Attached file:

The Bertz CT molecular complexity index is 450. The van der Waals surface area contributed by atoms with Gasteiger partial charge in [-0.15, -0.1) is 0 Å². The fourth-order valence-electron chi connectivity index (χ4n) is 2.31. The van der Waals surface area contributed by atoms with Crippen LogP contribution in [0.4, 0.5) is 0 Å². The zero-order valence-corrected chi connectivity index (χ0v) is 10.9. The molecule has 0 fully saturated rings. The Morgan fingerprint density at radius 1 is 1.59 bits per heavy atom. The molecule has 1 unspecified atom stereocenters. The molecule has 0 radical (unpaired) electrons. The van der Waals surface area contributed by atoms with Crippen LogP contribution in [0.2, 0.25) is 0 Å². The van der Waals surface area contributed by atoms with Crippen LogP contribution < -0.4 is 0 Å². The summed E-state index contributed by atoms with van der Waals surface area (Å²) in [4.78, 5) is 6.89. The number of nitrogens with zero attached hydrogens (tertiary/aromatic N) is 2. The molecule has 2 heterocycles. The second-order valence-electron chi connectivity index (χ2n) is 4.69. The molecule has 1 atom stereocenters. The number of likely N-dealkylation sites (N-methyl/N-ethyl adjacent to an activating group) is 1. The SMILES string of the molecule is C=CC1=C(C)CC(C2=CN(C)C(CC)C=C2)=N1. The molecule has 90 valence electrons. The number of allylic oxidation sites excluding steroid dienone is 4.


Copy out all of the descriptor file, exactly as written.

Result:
The Bertz CT molecular complexity index is 450. The van der Waals surface area contributed by atoms with Gasteiger partial charge in [-0.15, -0.1) is 0 Å². The fourth-order valence-electron chi connectivity index (χ4n) is 2.31. The van der Waals surface area contributed by atoms with Crippen LogP contribution in [0.4, 0.5) is 0 Å². The zero-order valence-corrected chi connectivity index (χ0v) is 10.9. The molecule has 0 fully saturated rings. The Morgan fingerprint density at radius 1 is 1.59 bits per heavy atom. The molecule has 1 unspecified atom stereocenters. The molecule has 0 radical (unpaired) electrons. The van der Waals surface area contributed by atoms with Crippen LogP contribution in [0.2, 0.25) is 0 Å². The van der Waals surface area contributed by atoms with Crippen LogP contribution < -0.4 is 0 Å². The summed E-state index contributed by atoms with van der Waals surface area (Å²) in [4.78, 5) is 6.89. The number of nitrogens with zero attached hydrogens (tertiary/aromatic N) is 2. The molecule has 2 heterocycles. The second-order valence-electron chi connectivity index (χ2n) is 4.69. The molecule has 1 atom stereocenters. The number of likely N-dealkylation sites (N-methyl/N-ethyl adjacent to an activating group) is 1. The SMILES string of the molecule is C=CC1=C(C)CC(C2=CN(C)C(CC)C=C2)=N1. The molecule has 90 valence electrons. The number of allylic oxidation sites excluding steroid dienone is 4.